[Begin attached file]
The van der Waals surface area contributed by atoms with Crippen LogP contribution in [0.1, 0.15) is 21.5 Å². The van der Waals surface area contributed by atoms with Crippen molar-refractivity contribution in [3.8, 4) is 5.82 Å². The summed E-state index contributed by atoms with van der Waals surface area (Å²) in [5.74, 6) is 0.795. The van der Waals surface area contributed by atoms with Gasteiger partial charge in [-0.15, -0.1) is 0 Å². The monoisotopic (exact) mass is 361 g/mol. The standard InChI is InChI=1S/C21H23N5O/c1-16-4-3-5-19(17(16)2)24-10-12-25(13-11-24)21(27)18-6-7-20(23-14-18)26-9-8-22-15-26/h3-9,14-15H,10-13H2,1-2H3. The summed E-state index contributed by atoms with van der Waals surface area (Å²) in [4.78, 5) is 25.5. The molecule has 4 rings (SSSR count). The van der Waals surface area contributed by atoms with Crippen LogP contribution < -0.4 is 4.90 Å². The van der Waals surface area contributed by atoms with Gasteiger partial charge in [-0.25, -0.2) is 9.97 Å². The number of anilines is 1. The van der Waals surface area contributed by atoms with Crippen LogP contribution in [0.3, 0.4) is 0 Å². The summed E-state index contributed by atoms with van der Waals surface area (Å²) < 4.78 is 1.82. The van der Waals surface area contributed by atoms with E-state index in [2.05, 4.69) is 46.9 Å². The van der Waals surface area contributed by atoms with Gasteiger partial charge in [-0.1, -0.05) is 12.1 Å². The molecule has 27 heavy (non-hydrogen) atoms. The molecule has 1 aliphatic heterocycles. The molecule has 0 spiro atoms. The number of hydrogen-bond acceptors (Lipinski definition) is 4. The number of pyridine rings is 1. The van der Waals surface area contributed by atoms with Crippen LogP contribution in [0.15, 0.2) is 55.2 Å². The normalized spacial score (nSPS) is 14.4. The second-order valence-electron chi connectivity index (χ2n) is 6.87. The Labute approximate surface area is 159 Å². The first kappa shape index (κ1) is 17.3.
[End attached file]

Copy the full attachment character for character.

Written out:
The van der Waals surface area contributed by atoms with Crippen LogP contribution in [0.1, 0.15) is 21.5 Å². The van der Waals surface area contributed by atoms with Crippen molar-refractivity contribution in [3.8, 4) is 5.82 Å². The summed E-state index contributed by atoms with van der Waals surface area (Å²) in [5.74, 6) is 0.795. The van der Waals surface area contributed by atoms with Gasteiger partial charge in [-0.15, -0.1) is 0 Å². The monoisotopic (exact) mass is 361 g/mol. The standard InChI is InChI=1S/C21H23N5O/c1-16-4-3-5-19(17(16)2)24-10-12-25(13-11-24)21(27)18-6-7-20(23-14-18)26-9-8-22-15-26/h3-9,14-15H,10-13H2,1-2H3. The summed E-state index contributed by atoms with van der Waals surface area (Å²) in [4.78, 5) is 25.5. The molecule has 4 rings (SSSR count). The van der Waals surface area contributed by atoms with Crippen LogP contribution < -0.4 is 4.90 Å². The van der Waals surface area contributed by atoms with Gasteiger partial charge in [-0.25, -0.2) is 9.97 Å². The number of anilines is 1. The van der Waals surface area contributed by atoms with Crippen LogP contribution in [0.3, 0.4) is 0 Å². The summed E-state index contributed by atoms with van der Waals surface area (Å²) < 4.78 is 1.82. The van der Waals surface area contributed by atoms with E-state index in [2.05, 4.69) is 46.9 Å². The van der Waals surface area contributed by atoms with Gasteiger partial charge in [-0.1, -0.05) is 12.1 Å². The molecule has 27 heavy (non-hydrogen) atoms. The molecule has 1 aliphatic heterocycles. The molecule has 0 spiro atoms. The number of hydrogen-bond acceptors (Lipinski definition) is 4. The number of pyridine rings is 1. The van der Waals surface area contributed by atoms with Crippen LogP contribution in [0.15, 0.2) is 55.2 Å². The normalized spacial score (nSPS) is 14.4. The second-order valence-electron chi connectivity index (χ2n) is 6.87. The Labute approximate surface area is 159 Å². The first kappa shape index (κ1) is 17.3.